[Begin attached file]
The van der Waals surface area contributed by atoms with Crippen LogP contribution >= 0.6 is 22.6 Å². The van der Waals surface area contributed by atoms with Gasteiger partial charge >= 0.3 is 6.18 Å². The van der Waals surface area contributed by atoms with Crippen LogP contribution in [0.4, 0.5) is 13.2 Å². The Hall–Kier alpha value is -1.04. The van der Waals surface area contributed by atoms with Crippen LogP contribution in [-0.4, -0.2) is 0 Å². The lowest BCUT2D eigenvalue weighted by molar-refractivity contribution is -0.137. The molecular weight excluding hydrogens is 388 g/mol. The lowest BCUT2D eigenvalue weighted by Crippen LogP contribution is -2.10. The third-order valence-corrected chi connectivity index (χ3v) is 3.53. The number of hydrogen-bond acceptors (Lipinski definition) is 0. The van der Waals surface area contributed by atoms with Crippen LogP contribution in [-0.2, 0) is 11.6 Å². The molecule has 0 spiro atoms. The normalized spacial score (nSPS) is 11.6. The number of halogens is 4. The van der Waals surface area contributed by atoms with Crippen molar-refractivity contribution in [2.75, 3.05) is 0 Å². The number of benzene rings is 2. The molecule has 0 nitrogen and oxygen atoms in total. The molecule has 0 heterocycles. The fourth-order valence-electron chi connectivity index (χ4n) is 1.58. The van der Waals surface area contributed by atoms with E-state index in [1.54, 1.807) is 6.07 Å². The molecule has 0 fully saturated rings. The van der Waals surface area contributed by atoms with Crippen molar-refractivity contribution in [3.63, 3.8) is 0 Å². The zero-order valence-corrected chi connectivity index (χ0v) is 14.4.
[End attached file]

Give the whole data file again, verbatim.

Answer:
The van der Waals surface area contributed by atoms with Crippen LogP contribution >= 0.6 is 22.6 Å². The van der Waals surface area contributed by atoms with Gasteiger partial charge >= 0.3 is 6.18 Å². The van der Waals surface area contributed by atoms with Crippen LogP contribution in [0.4, 0.5) is 13.2 Å². The Hall–Kier alpha value is -1.04. The van der Waals surface area contributed by atoms with Crippen LogP contribution in [-0.4, -0.2) is 0 Å². The lowest BCUT2D eigenvalue weighted by molar-refractivity contribution is -0.137. The molecular weight excluding hydrogens is 388 g/mol. The lowest BCUT2D eigenvalue weighted by Crippen LogP contribution is -2.10. The third-order valence-corrected chi connectivity index (χ3v) is 3.53. The number of hydrogen-bond acceptors (Lipinski definition) is 0. The van der Waals surface area contributed by atoms with Crippen LogP contribution in [-0.2, 0) is 11.6 Å². The molecule has 0 spiro atoms. The normalized spacial score (nSPS) is 11.6. The number of halogens is 4. The van der Waals surface area contributed by atoms with Crippen molar-refractivity contribution in [2.75, 3.05) is 0 Å². The number of benzene rings is 2. The molecule has 0 nitrogen and oxygen atoms in total. The molecule has 0 heterocycles. The fourth-order valence-electron chi connectivity index (χ4n) is 1.58. The van der Waals surface area contributed by atoms with E-state index in [1.54, 1.807) is 6.07 Å². The molecule has 0 fully saturated rings. The van der Waals surface area contributed by atoms with Crippen molar-refractivity contribution in [3.63, 3.8) is 0 Å². The zero-order valence-corrected chi connectivity index (χ0v) is 14.4.